Until recently there was a line of demarcation that violence rarely crossed: Avenue La Costera Miguel Alemán, that scenic boulevard of palm trees and high-rise hotels that links the cliffs of Las Brisas to the old quarter of La Caleta, and shelters the eight miles of beachfront along Santa Lucía Bay, known as the Golden Zone.
Until a month ago, every tourism booster in Acapulco affirmed that La Costera effectively quarantined the beaches of the Golden Zone from the plague of homicides in the city. The U.S. State Department affirmed as much in a Mexico travel advisory issued on Jan. 19, which is the department’s most recent statement on Acapulco. It cautions tourists not to travel through the interior of Guerrero, but says they can go to Acapulco if they “remain in tourist areas.”
In fact, the warning signs started almost a year ago. In April and then July, in separate incidents, a waiter and an ambulant vendor were murdered in the area of La Costera.
Then, on Jan. 30 this year, the first day of a three-day holiday weekend, an ambulant vendor of bathing trunks was assassinated at Carabalí Beach in broad daylight, not 10 feet from where tourists were relaxing under their umbrellas. The assassin, in a twist suited for a Hollywood script, made his escape on a jet ski. It was the most newsworthy of the seven murders in Acapulco that day.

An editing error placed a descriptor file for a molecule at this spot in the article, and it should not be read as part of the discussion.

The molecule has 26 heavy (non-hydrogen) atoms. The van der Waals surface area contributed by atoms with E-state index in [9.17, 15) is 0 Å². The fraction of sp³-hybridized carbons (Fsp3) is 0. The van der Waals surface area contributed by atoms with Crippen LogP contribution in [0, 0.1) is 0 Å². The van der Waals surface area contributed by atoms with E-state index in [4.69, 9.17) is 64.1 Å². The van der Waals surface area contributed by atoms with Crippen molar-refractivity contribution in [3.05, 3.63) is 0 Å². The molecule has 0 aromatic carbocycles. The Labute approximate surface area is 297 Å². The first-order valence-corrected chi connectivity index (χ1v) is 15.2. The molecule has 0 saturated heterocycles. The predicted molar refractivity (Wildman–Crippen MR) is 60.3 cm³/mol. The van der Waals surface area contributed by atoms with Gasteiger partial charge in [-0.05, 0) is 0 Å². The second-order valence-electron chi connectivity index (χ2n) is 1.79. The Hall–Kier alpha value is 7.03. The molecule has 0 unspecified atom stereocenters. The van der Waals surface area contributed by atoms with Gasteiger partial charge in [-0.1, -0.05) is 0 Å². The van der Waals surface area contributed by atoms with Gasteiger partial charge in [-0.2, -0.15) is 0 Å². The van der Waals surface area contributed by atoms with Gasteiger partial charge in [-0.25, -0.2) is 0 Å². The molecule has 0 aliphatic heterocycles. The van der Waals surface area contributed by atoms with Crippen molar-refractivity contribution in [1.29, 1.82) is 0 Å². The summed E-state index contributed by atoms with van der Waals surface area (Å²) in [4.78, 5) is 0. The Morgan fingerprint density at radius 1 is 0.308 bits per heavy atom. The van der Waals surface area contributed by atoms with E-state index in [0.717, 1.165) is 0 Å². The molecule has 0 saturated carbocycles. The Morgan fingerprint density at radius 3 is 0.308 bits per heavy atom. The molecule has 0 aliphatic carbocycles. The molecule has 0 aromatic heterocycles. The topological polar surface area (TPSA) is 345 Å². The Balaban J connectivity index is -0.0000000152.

On Feb. 15, an employee of a refreshment stand who rented sun-shades to tourists was shot and killed at noon before the saucer-eyes of two American couples at Playa Tamarindos. Bystanders ran for cover, and the kids who pulled the trigger ran away. El Sur de Acapulco reported that, “The body remained under a palapa, sprawled on the sand with shots in the face, next to chairs and a plastic table where there were beer bottles and glasses.” A second man, seated at the victim’s table drinking a beer, was wounded.
Later that same day, at 6:30 p.m., police discovered another body, an employee of yet another beachfront business. The second murder victim, age 25, was found beaten to death at an access point at Playa Hornos, with a local drug gang claiming credit in a handwritten sign found next to his body.
“We used to be able to tell tourists the beach is safe,” said the woman who has worked the area for 30 years, who declined to give her name for the story. “Now how can we look them in the eye and tell them that? We can’t.” She knew both murder victims, and said she wasn’t aware of their involvement in any criminal activity.
Gov. Astudillo’s latest decree, expanding the military’s responsibility to the busy beaches of the Golden Zone, does not appear to be improving the security situation.
In February, a local attorney was assassinated in broad daylight 50 feet from Playa Caleta, the most popular beach in Acapulco. (It’s at the north end of La Costera, that Elizabeth Taylor married Mike Todd in 1957.)
“The authorities never seem to be around when these things happen,” said another ambulant vendor who was weaving multi-colored bands into diadems to sell to tourists on Playa Caleta, within sight of the Rorschach of damp blood that still dabbed the sidewalk. “Tourists get scared and they won’t go back to the beach,” he said.